|LESSON 12||*June 10 -16|
|The Sin Against the
Read for This Week's Study:
|Matt. 12:22-31, Mark 3:22-30, 10:45, Luke 18:10-14, John 3:14-16, 1 Cor. 15:3, 1 Tim. 1:15, Heb. 2:9.|
| "Verily I say unto you, All sins shall be forgiven unto the
sons of men, and blasphemies wherewith soever they shall blaspheme: but he
that shall blaspheme against the Holy Ghost hath never forgiveness, but is
in danger of eternal damnation"
3: 28, 29).
Of all the hard sayings in the Bible, this memory text has to be among the most difficult. Considering who Jesus was and what He did in order to be able to forgive our sins, the idea of a sin that even the Cross doesn't make provision for should cause us to tremble. Murder, incest, pride, adultery, theft, idolatry, even words spoken against Christ (Matt. 12:21-32) can be forgiven (Eph. 1:7); yet, in the words of Christ Himself, "he that shall blaspheme against the Holy Ghost hath never forgiveness" (Mark 3:29). That's incredible!
Thus, the logical question is "What is this so-called 'unpardonable sin' " (a phrase that, by the way, never appears in Scripture)? The whole idea of a sin that can't be forgiven seems so contrary to all we know about the God who went through so much precisely in order to forgive us all our sins. That's why this is a topic so worthy of studyfor we all need to be aware of the one thing that, more than anything else, leaves us, as Jesus said, "in danger of eternal damnation" (vs. 29).
*Study this week's lesson to prepare for Sabbath, June 17.
To Save Sinners
According to 1 Timothy 1:15, what was the purpose of Christ's coming to this earth?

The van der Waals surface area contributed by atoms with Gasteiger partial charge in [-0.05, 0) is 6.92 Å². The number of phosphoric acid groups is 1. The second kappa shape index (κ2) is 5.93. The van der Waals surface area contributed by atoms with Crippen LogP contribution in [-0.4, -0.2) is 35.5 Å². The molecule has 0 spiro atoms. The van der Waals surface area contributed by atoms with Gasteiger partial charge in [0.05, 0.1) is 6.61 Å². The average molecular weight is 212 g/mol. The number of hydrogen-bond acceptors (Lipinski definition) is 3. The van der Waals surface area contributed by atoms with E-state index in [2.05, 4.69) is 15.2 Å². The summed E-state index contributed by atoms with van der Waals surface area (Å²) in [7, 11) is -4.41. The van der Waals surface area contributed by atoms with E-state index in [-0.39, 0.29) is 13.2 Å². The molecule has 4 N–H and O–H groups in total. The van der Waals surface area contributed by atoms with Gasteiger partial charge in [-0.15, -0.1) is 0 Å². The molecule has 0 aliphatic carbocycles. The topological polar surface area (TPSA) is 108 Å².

Volumes could be written about the reasons for the incredible story of Jesus
Christ, the God who veiled His divinity in humanity and died in our stead
the death that we, as sinners, deserve. Among those reasons for the life
and death of Jesus are:
1. He came in order to reveal to us just what God was like (John 14:9).
2. He came in order to be a Servant of God and show what servant-hood was about (Matt. 20:25-28, Phil. 2:5-7).
3. He came to leave us an example of how to live (John 2:6, 1 Pet. 2:21).
4. He came in order to be a faithful and merciful High Priest in our behalf (Heb. 2:17, 18).
All these things, however important, would be meaningless to us without what's undoubtedly the most crucial aspect of Christ's earthly mission.
Read Mark 10:45, John 3:14-16, 1 Cor. 15:3, Heb. 2:9, and 1 John 3:8. What reasons do these texts together give for the life and death of Jesus?
Of all the reasons Jesus came and died, the most importantat least from our perspectiveis that He died to save us from the legal penalty of sin, which is death, eternal death. And the great news is that through His work He is able to do just that for anyone who accepts Him. Salvation comes to all who believe, the Jew first and then the Gentile (Rom. 2:9). Those who believe are then spared the "eternal damnation" Jesus warned about in numerous places, including Mark 3:29, in which He talked about the one sin that could lead to this damnation. Thus, if through belief in Him we are spared this "eternal damnation," and if the "unpardonable sin" leads to this damnation, what most likely is this "unpardonable sin" really about?